At 6:30 a.m., 13-month-old Pierson Spice and his parents, Nathan and Erica, of Copley, were the very first patient family to arrive at our new GOJO Outpatient Surgery Center when it opened today.
Their arrival was quickly followed by the families of 2-year-old Declan Phelps, of Kent, and 11-month-old Luka Tarr, of Vienna, who experienced firsthand the family-friendly, thoughtful design that went into building the center, located at Akron Children’s Hospital’s Kay Jewelers Pavilion.
“Parents were involved in the layout and design of our new space to facilitate the journey from a patient’s perspective – from their first encounter at check-in to their experience with nurses, doctors and staff along the way,” said Lori Davenport, outpatient surgery center clinical coordinator. “The intuitive workflow helps patients and families feel comfortable at every step.”
Go with the flow
For both the GOJO and existing outpatient surgery areas, patients are required to schedule a pre-surgical preparation appointment within 30 days of their surgery.
At this appointment, they have medical history and physical completed, vital signs checked, lab work drawn, and paperwork completed.
The process expedites check-in on the day of surgery.
“Because of the time we save at check-in, patients now only need to arrive about 1 hour prior to surgery rather than 2 hours,” said Davenport. “For families, this extra hour at home is a big deal.”
Upon arrival, patients and families swiftly move from check-in to 1 of 7 private pre-op rooms to complete registration. In doing so, patients are moved away from common areas and into a private setting for sharing sensitive information.
The patient is then taken to an operating room while parents/caregivers go to the Lois and John Orr Waiting Room. Here, families are greeted with beautiful views of the outdoor garden while a status board keeps them informed of their child’s progress – from pre-op and surgery to recovery and discharge.
“We know families are anxious for information about their child, especially when they have to leave their side,” said Davenport. “The status board is an ideal tool because it provides up-to-the-minute progress on a patient so families can be reunited as soon as possible with their child in recovery.”
There are 14 individual recovery rooms located outside the waiting area.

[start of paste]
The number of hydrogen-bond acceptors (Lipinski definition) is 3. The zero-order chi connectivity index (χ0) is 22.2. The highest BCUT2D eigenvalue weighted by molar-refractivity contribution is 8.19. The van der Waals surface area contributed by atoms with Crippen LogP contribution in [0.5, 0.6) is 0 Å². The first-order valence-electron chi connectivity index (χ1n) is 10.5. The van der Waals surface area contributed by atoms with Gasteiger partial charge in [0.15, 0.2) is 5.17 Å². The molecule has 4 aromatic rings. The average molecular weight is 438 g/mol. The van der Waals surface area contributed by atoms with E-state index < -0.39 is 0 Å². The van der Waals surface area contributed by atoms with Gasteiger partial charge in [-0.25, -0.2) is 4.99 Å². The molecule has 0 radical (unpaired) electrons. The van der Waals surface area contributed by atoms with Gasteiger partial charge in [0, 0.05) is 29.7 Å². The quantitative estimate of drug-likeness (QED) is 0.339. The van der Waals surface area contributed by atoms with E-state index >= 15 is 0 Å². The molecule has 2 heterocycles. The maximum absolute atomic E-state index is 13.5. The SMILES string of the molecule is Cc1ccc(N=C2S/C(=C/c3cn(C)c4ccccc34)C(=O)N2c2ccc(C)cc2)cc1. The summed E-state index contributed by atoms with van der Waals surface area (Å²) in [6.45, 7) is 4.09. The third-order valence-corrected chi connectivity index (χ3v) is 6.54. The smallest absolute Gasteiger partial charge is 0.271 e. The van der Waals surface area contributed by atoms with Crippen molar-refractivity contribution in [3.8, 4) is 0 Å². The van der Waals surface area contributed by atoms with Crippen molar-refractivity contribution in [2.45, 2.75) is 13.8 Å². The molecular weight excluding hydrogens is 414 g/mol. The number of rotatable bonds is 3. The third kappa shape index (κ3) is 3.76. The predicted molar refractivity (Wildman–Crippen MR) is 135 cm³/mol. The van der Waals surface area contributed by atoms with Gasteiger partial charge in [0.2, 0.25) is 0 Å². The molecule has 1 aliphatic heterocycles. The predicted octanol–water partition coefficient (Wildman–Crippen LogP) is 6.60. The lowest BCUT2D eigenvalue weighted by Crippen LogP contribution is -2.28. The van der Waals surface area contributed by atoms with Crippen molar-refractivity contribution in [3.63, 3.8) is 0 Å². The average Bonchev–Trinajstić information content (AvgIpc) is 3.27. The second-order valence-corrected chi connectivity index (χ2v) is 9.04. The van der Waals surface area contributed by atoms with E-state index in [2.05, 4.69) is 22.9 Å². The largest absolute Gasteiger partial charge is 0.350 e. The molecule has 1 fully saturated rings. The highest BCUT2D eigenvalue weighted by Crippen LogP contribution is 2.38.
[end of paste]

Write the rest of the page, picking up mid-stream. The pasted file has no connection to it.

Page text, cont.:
“Although the rooms are private, nurses still have a clear line of sight of all patients – from one end of the space to the other,” said Davenport. “This permits staff to better monitor patients and support their team members who need assistance.”
Thanks to the center’s improved patient workflow, it also frees up time to accommodate new patients who have been on waiting lists.
The GOJO Outpatient Surgery Center will handle about 30 percent of total surgeries at Akron Children’s.
“We’re using the ASA [American Society of Anesthesiologists] physical status classification system to determine which cases come to the new center,” said Amanda Patterson, outpatient surgery center nurse manager. “This allows us to evaluate and schedule cases based on the health of a child going into surgery so we can better determine how much time each case will require.”
Separating surgeries in this manner also helps minimize delays.
“A child who has an illness or medical condition can react very differently in surgery than a child who is healthy,” said Patterson. “This is no one’s fault, but the extra time needed to care for one child can cause another child who’s waiting for surgery to become anxious or upset.”
Common surgeries handled at the GOJO Outpatient Surgery Center include tonsil and adenoid removal, ear tubes, eye surgeries, dental restorations, minor plastic surgery cases, hernia repairs and urology conditions.
The hospital’s main surgery area will accommodate higher-risk patients or those with more complicated surgeries.
The new center is projected to accept 560 surgical cases and build to about 4,500 a year or 40 cases per day.
As part of our year-long anniversary celebration, we’re telling the story of Akron Children’s through the eyes of past and present employees, doctors, donors, volunteers and patient families. We encourage you to share your own memories and stories about us.